The question of what makes life worth living is more vital now than ever. In today's pluralistic, postsecular world, universal values are dismissed as mere matters of private opinion, and the question of what constitutes flourishing life--for ourselves, our neighbors, and the planet as a whole--is neglected in our universities, our churches, and our culture at large. Although we increasingly have technology to do almost anything, we have little sense of what is truly worth accomplishing.
In this provocative new contribution to public theology, world-renowned theologian Miroslav Volf (named "America's New Public Intellectual" by Scot McKnight on his Jesus Creed blog) and Matthew Croasmun explain that the intellectual tools needed to rescue us from our present malaise and meet our new cultural challenge are the tools of theology. A renewal of theology is crucial to help us articulate compelling visions of the good life, find our way through the maze of contested questions of value, and answer the fundamental question of what makes life worth living.
For the Life of the World is the perfect riposte both to critics like Richard Dawkins who say that Christian theology is good for nothing and to theologians who are so focused on God that they overlook the world. Volf and Croasmun argue that theology makes a difference precisely because it is about human flourishing. This is a brave and bracing proposal to rethink theology's role and relevance by recovering its original concern with the fundamental question of human existence: How do we live a flourishing life with others in this world, the home of God?
—Kevin J. Vanhoozer, research professor of systematic theology, Trinity Evangelical Divinity School
Miroslav Volf and Matthew Croasmun articulate with breathtaking clarity the urgency and weight of genuine theology. Our world's skepticism about the reality of transcendence makes theological work more important even as it becomes less prestigious. This is can't-miss reading.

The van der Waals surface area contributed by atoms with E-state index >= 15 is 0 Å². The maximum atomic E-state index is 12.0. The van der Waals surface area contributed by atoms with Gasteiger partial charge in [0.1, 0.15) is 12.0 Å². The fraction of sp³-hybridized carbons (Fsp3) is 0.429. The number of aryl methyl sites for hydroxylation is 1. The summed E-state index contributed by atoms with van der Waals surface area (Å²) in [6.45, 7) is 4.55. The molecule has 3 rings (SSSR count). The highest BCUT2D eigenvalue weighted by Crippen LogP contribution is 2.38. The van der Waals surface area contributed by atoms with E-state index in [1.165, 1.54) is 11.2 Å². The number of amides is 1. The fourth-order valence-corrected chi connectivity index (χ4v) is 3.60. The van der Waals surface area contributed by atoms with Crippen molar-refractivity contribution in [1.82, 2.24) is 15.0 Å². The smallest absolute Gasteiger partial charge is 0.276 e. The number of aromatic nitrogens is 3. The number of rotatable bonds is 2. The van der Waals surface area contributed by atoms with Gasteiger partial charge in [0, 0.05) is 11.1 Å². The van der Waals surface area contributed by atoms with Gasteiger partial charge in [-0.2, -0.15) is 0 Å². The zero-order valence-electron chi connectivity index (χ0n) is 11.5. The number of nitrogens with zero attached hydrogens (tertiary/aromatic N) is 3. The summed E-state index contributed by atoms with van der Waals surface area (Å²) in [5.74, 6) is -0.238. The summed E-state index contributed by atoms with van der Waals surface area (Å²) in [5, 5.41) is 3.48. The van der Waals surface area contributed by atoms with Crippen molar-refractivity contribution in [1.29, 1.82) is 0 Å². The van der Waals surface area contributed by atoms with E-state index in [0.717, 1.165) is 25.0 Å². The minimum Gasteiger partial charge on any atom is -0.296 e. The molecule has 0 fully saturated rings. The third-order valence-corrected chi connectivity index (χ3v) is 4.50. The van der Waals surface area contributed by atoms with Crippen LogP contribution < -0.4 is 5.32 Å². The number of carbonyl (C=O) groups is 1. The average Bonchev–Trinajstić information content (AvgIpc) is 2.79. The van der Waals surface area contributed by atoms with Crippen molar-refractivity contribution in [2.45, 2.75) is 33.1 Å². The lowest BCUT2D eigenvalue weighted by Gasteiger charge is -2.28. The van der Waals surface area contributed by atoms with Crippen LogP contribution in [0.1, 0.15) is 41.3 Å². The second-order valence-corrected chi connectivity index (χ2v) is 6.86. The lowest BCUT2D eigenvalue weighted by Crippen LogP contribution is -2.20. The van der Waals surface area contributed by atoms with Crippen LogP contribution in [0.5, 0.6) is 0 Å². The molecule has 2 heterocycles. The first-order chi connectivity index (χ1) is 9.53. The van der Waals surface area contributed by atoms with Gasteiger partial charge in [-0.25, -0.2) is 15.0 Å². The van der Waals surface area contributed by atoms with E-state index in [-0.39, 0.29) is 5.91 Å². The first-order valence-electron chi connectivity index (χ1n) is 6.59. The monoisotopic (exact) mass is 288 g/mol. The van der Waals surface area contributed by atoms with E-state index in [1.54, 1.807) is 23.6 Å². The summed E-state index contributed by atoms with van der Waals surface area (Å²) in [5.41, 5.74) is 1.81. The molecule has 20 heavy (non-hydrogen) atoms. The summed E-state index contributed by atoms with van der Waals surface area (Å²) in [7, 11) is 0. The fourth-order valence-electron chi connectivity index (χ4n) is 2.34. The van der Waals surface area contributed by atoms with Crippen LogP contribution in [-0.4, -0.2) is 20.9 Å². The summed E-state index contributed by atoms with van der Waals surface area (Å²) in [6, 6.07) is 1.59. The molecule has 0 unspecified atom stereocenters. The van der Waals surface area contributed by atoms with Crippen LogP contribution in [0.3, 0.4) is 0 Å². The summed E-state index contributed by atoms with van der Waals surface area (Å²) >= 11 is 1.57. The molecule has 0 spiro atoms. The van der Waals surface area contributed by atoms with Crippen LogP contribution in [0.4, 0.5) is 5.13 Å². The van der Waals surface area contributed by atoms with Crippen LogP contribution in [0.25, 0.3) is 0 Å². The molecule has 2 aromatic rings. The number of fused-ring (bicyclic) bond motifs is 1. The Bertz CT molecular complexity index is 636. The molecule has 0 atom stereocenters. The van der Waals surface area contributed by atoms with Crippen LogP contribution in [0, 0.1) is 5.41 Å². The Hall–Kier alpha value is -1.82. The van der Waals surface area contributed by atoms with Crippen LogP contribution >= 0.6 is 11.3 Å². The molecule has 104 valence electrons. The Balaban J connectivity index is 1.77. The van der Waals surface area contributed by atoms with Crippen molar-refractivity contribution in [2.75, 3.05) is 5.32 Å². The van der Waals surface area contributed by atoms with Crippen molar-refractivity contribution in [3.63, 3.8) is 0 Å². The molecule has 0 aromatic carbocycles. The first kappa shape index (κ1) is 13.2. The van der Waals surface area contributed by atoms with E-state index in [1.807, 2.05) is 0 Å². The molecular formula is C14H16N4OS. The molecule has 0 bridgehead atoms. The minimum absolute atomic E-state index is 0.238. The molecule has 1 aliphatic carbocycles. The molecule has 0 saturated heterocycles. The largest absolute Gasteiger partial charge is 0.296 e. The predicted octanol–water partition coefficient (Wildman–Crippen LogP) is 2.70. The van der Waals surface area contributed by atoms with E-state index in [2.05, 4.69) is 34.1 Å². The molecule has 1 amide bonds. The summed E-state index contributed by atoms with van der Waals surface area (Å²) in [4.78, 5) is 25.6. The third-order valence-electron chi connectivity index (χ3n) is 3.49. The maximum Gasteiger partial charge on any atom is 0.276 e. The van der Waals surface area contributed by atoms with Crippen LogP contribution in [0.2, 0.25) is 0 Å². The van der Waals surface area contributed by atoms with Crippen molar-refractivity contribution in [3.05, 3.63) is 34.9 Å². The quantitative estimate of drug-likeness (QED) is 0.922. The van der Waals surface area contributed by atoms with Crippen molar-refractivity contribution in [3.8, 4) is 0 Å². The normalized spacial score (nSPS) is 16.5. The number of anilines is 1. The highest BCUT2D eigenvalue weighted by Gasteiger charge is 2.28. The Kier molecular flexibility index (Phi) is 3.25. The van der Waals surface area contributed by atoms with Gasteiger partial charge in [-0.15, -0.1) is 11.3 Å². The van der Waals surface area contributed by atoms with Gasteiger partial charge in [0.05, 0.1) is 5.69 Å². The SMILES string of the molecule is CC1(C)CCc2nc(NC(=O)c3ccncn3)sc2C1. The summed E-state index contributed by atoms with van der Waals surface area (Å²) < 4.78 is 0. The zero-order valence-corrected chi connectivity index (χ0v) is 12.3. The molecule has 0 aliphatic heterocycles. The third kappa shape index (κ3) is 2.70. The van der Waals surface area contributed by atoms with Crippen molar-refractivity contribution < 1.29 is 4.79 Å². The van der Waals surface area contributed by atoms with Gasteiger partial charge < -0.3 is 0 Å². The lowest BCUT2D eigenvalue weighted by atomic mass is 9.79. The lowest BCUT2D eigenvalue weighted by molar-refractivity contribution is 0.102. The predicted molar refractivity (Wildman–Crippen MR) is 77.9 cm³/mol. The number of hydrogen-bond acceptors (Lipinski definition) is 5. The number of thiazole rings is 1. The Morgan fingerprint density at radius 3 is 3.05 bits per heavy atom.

—John Ortberg, senior pastor, Menlo Church; author of I'd Like You More If You Were More Like Me
This is a timely work with which theologians across the spectrum need to contend--and there will be some contention. Volf and Croasmun mince no words in calling contemporary theologians to task for neglecting to offer theology that matters for the world. Theirs is a call to action rooted in the conviction that Christian theology really can make a difference. They want to persuade us that theologians have a calling to fulfill--to commend accounts of the flourishing life that can offer meaning in a cultural moment marked by 'creeping meaninglessness'--and they want to see theologians begin to fulfill this calling, now. Along the way they offer incisive analysis on how the conditions of contemporary Western culture affect our lives, our universities, our churches, our very ability to find meaning. I would have loved to have a book like this to expand my imagination for what theology could be as I was first discovering theology; I'm grateful to have it now.
—Kristen Johnson, professor of theology and Christian formation, Western Theological Seminary, Holland, Michigan
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Miroslav Volf (DrTheol, University of Tübingen) is the Henry B. Wright Professor of Theology at Yale Divinity School and founding director of the Yale Center for Faith and Culture in New Haven, Connecticut. He has written more than twenty books, including A Public Faith, Public Faith in Action, Flourishing: Why We Need Religion in a Globalized World, and Exclusion and Embrace (winner of the Grawemeyer Award in Religion and selected as among the one hundred best religious books of the twentieth century by Christianity Today).
Matthew Croasmun (PhD, Yale University) is associate research scholar and director of the Life Worth Living Program at the Yale Center for Faith and Culture. He is also staff pastor at the Elm City Vineyard Church and author of The Emergence of Sin: The Cosmic Tyrant in Romans.